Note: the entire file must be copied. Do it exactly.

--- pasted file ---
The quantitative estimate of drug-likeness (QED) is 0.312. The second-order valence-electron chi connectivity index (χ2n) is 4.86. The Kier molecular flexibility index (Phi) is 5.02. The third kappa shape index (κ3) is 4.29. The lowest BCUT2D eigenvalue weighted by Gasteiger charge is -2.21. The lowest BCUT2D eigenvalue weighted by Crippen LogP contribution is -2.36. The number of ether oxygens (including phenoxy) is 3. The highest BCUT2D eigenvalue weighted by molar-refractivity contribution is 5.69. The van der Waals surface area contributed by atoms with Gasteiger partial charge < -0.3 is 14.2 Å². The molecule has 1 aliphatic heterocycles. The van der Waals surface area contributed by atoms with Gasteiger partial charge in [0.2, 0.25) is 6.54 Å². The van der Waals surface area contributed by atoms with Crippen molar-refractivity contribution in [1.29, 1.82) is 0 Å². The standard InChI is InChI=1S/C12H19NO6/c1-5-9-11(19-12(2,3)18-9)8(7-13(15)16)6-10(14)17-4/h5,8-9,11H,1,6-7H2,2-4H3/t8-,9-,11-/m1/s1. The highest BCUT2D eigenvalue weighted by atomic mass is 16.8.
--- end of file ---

The quantitative estimate of drug-likeness (QED) is 0.312. The second-order valence-electron chi connectivity index (χ2n) is 4.86. The Kier molecular flexibility index (Phi) is 5.02. The third kappa shape index (κ3) is 4.29. The lowest BCUT2D eigenvalue weighted by Gasteiger charge is -2.21. The lowest BCUT2D eigenvalue weighted by Crippen LogP contribution is -2.36. The number of ether oxygens (including phenoxy) is 3. The highest BCUT2D eigenvalue weighted by molar-refractivity contribution is 5.69. The van der Waals surface area contributed by atoms with Gasteiger partial charge < -0.3 is 14.2 Å². The molecule has 1 aliphatic heterocycles. The van der Waals surface area contributed by atoms with Gasteiger partial charge in [0.2, 0.25) is 6.54 Å². The van der Waals surface area contributed by atoms with Crippen molar-refractivity contribution in [1.29, 1.82) is 0 Å². The standard InChI is InChI=1S/C12H19NO6/c1-5-9-11(19-12(2,3)18-9)8(7-13(15)16)6-10(14)17-4/h5,8-9,11H,1,6-7H2,2-4H3/t8-,9-,11-/m1/s1. The highest BCUT2D eigenvalue weighted by atomic mass is 16.8.